At the end of Indiana Jones and the Last Crusade, Indy is dangling over a chasm, his father gripping one of his arms, while he reaches out with the other in an attempt to grasp the Holy Grail. But his father can’t hold onto him much longer, and it’s clear Indy can’t have the grail and save his own life too; he has to make a decision. “Indiana,” his dad says gently, “let it go.” The adventurer turns his determined face to his father, and offers him his other hand.
While the stakes aren’t typically so dramatic in our own lives, this cinematic scene represents well a universal truth of decision-making: whenever you choose one thing, you must give up another. This is a rule without exceptions.
This is the law of sacrifice.
Consciously, we understand this law. Subconsciously, not so much.
We often operate from a latent belief that tradeoffs aren’t necessary. Somehow there must be a way to be an entrepreneur, without sacrificing stability; to lose weight, without sacrificing second helpings; to take a new job, without sacrificing proximity to family; to have a kid, without sacrificing a childless lifestyle; to find fame without sacrificing privacy; to work more hours, without sacrificing time at home.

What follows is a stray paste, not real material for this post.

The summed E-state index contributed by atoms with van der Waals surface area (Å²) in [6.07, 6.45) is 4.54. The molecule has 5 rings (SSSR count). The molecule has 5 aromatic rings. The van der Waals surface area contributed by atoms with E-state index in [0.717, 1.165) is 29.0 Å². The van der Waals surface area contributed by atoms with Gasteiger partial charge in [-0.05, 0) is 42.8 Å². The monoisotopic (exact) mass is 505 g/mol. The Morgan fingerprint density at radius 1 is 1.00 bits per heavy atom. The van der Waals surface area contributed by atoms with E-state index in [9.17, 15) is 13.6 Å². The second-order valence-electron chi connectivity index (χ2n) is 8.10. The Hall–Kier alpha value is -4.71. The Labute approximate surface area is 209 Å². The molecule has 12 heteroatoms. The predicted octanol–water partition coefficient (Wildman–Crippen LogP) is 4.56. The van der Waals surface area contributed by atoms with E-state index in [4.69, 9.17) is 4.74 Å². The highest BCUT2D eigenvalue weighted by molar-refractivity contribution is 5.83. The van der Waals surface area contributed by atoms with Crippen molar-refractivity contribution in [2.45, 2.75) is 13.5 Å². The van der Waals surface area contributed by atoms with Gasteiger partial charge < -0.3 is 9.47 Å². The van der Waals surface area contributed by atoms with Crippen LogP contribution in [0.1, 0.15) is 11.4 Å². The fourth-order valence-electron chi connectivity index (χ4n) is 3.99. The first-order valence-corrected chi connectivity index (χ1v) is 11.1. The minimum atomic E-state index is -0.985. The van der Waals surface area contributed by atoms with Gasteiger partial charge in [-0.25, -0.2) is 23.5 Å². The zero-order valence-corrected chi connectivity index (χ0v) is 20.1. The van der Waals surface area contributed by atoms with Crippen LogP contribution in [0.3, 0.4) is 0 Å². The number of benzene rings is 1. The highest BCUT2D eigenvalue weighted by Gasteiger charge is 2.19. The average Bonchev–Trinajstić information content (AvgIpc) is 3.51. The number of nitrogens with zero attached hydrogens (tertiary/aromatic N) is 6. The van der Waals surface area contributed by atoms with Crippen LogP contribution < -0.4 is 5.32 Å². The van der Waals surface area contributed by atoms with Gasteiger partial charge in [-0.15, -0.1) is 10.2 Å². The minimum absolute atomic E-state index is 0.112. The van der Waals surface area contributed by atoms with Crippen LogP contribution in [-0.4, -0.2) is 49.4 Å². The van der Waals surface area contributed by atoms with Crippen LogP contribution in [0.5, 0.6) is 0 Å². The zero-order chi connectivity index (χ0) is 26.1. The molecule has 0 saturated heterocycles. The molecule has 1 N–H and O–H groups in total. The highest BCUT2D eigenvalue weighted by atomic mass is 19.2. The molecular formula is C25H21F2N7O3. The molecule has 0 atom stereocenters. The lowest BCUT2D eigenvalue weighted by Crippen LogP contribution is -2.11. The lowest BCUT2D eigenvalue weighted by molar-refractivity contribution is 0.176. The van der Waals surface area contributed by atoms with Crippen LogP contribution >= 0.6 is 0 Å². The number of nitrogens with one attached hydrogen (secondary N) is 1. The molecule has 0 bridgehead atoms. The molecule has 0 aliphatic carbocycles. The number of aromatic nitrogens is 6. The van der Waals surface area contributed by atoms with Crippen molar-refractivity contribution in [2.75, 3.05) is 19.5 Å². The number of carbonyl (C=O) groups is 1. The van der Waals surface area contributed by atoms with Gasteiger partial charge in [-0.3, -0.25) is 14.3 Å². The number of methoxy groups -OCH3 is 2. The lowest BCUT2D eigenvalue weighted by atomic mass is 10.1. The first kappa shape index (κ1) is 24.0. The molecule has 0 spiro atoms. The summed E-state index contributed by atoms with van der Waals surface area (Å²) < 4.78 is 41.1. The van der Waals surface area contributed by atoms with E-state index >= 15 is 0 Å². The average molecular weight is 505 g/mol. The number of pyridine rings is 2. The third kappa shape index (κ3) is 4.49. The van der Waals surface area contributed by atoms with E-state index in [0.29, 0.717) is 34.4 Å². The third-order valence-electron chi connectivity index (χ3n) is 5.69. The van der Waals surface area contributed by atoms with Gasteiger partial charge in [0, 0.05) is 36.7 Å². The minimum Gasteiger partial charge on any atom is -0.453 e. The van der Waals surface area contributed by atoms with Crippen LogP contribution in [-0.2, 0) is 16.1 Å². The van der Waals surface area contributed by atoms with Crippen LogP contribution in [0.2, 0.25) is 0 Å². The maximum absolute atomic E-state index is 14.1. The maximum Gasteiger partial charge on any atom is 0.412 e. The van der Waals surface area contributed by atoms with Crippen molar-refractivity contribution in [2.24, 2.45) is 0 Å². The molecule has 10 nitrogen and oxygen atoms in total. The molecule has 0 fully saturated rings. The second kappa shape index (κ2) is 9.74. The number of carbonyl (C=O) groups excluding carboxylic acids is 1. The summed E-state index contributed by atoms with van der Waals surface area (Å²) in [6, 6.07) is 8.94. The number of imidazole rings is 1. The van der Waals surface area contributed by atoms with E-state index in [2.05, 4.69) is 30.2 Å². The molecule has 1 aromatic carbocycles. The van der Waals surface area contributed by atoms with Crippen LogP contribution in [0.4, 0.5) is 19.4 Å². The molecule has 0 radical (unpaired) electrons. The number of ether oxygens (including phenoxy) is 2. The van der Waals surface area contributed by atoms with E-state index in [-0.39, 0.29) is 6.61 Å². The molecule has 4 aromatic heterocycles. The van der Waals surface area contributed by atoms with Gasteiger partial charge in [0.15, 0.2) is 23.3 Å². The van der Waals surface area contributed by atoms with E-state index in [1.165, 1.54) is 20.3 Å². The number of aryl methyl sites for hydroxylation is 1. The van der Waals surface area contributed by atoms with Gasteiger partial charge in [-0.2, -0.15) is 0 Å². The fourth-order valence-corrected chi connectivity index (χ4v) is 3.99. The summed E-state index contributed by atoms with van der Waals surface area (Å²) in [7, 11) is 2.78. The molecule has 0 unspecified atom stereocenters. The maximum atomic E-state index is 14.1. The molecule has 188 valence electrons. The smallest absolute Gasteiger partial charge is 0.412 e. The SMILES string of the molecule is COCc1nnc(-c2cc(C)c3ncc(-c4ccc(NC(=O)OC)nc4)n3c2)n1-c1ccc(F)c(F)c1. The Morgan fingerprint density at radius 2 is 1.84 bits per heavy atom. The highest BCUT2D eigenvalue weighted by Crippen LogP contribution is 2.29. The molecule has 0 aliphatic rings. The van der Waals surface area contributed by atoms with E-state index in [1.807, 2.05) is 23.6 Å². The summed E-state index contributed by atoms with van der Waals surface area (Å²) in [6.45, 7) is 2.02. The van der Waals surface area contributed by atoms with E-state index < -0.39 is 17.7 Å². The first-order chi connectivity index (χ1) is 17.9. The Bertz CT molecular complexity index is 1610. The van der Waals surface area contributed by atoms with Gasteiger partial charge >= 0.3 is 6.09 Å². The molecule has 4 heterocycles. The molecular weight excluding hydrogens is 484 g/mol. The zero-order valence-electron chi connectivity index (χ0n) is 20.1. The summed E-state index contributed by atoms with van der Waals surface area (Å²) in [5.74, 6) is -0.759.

Trying to remain astride two options keeps us sitting on a fence, stuck in limbo. Or if we do make a decision, longing and restlessness for the forfeited path prevents us from fully embracing the one that’s been chosen. We cannot move forward.
To escape the trap of double-mindedness, ask yourself: “Accepting I cannot have both things, would I (or could I) really sacrifice option A, in order to have option B instead?” If the answer is no, then set your face in one direction, offer both your hands to its outstretched arms, and let the alternative go.